was right.


Also, if we wanted a string to be the same before and after the migration of the file, we needed to pay attention to the spacing in general.


{% blocktrans with as orgname %}
 I understand, proceed with {{orgname }} deletion
{% endblocktrans %}

Is different from this:

{% blocktrans with as orgname %}
I understand, proceed with {{orgname }} deletion
{% endblocktrans %}

If our {% blocktrans %} template tag had space before the migration, we had to make sure to keep it after the migration, if we wanted the string to have the same key/hash (this would mean that we would not lose the strings data, such as its translation, context, comments, history, tags, etc.).


Now, in Transifex, when we create the .po file, we convert the {{variable}} to %(variable)s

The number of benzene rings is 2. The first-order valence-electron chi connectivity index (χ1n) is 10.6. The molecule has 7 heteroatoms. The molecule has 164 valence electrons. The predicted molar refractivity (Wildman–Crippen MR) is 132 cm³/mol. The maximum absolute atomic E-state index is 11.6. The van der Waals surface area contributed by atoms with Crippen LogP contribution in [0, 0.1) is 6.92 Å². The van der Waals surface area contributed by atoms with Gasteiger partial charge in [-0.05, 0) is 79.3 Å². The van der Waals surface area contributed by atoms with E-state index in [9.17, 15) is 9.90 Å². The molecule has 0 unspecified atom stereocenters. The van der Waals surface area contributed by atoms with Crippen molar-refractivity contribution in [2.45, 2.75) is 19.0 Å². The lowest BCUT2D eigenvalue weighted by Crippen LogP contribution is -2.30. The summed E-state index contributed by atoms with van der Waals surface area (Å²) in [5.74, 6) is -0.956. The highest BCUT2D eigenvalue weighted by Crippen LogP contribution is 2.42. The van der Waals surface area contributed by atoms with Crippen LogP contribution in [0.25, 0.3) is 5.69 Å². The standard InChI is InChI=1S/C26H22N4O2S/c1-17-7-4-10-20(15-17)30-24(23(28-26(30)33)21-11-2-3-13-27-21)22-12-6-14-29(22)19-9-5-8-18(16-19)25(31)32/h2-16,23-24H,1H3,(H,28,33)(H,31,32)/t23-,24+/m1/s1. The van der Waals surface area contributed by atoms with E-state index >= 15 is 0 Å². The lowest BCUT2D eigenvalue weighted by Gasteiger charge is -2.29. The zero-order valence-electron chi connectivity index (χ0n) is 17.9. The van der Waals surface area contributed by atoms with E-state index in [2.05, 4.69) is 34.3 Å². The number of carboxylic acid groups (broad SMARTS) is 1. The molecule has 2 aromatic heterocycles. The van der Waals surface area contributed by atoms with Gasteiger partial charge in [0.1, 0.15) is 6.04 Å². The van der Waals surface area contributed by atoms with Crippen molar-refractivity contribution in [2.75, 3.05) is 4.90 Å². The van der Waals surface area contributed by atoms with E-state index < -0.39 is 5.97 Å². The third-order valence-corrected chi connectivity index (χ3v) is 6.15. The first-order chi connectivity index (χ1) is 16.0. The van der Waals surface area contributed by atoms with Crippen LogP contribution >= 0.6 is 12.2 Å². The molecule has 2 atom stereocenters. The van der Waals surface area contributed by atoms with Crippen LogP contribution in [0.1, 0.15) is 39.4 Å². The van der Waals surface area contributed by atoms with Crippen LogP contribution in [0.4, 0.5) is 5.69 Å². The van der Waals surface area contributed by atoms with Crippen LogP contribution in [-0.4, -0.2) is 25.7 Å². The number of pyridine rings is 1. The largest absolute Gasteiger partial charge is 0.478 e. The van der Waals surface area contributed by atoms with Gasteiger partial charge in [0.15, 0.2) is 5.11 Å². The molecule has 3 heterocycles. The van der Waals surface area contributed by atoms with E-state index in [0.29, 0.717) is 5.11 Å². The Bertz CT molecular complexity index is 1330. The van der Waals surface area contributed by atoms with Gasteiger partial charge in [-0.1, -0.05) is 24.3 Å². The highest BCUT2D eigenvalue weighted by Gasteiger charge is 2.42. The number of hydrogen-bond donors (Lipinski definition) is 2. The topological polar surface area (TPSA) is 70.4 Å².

and the latter is set to be recognized by the Transifex Application as a default variable, like this:

We needed to add the same logic for the fileless format so that the new {variable} could be recognized as well by default. Given the above string, we would now have this:

We also use this type of variable $(variable) which is now added as a custom variable for the specific fileless format.

What about the context (history, comments, etc.) that we already had in the old resource?

We needed to include a data migration in order to keep all the context we already had for our strings. This, however, could only run once; from then on, the old resource would have to be obsolete and our translators could not make any changes to it.

This data migration had to precede the first push of strings in the fileless resource. Any time we push a batch of strings, the related context will apply to the currently pushed strings since they would feature the same key.

At which stage do we have to inform our translators and what happens to our current resource?